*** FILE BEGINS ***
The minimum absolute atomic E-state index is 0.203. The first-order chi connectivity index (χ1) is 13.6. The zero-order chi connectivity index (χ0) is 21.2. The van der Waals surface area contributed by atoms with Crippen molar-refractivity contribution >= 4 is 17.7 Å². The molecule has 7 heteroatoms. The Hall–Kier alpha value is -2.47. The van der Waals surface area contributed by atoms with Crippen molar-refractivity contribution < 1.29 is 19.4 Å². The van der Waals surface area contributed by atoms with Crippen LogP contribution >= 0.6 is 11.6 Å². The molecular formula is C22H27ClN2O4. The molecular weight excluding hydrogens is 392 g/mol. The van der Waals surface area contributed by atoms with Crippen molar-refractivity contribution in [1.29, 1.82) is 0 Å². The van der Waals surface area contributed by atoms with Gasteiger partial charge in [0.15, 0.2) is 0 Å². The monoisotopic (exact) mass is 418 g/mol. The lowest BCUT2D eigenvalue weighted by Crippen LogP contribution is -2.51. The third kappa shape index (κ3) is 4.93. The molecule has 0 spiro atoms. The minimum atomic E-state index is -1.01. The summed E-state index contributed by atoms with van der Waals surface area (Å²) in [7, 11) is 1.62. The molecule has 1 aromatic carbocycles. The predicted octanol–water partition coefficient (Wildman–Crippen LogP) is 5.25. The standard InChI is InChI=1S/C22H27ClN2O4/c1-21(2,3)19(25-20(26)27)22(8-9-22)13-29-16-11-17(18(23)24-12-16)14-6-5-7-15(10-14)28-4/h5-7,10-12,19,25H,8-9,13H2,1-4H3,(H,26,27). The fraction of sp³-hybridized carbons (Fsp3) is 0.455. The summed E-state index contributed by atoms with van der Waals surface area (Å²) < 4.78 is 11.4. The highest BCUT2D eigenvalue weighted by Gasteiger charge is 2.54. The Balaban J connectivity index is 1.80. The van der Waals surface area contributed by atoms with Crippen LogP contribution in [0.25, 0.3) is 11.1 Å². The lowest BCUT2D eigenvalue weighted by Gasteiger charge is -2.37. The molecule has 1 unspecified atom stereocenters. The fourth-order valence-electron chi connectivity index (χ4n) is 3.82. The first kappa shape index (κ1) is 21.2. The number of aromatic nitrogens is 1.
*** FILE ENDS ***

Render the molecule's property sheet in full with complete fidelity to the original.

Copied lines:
The minimum absolute atomic E-state index is 0.203. The first-order chi connectivity index (χ1) is 13.6. The zero-order chi connectivity index (χ0) is 21.2. The van der Waals surface area contributed by atoms with Crippen molar-refractivity contribution >= 4 is 17.7 Å². The molecule has 7 heteroatoms. The Hall–Kier alpha value is -2.47. The van der Waals surface area contributed by atoms with Crippen molar-refractivity contribution < 1.29 is 19.4 Å². The van der Waals surface area contributed by atoms with Crippen LogP contribution >= 0.6 is 11.6 Å². The molecular formula is C22H27ClN2O4. The molecular weight excluding hydrogens is 392 g/mol. The van der Waals surface area contributed by atoms with Crippen molar-refractivity contribution in [1.29, 1.82) is 0 Å². The van der Waals surface area contributed by atoms with Gasteiger partial charge in [0.15, 0.2) is 0 Å². The monoisotopic (exact) mass is 418 g/mol. The lowest BCUT2D eigenvalue weighted by Crippen LogP contribution is -2.51. The third kappa shape index (κ3) is 4.93. The molecule has 0 spiro atoms. The minimum atomic E-state index is -1.01. The summed E-state index contributed by atoms with van der Waals surface area (Å²) in [7, 11) is 1.62. The molecule has 1 aromatic carbocycles. The predicted octanol–water partition coefficient (Wildman–Crippen LogP) is 5.25. The standard InChI is InChI=1S/C22H27ClN2O4/c1-21(2,3)19(25-20(26)27)22(8-9-22)13-29-16-11-17(18(23)24-12-16)14-6-5-7-15(10-14)28-4/h5-7,10-12,19,25H,8-9,13H2,1-4H3,(H,26,27). The fraction of sp³-hybridized carbons (Fsp3) is 0.455. The summed E-state index contributed by atoms with van der Waals surface area (Å²) < 4.78 is 11.4. The highest BCUT2D eigenvalue weighted by Gasteiger charge is 2.54. The Balaban J connectivity index is 1.80. The van der Waals surface area contributed by atoms with Crippen LogP contribution in [0.25, 0.3) is 11.1 Å². The lowest BCUT2D eigenvalue weighted by Gasteiger charge is -2.37. The molecule has 1 unspecified atom stereocenters. The fourth-order valence-electron chi connectivity index (χ4n) is 3.82. The first kappa shape index (κ1) is 21.2. The number of aromatic nitrogens is 1.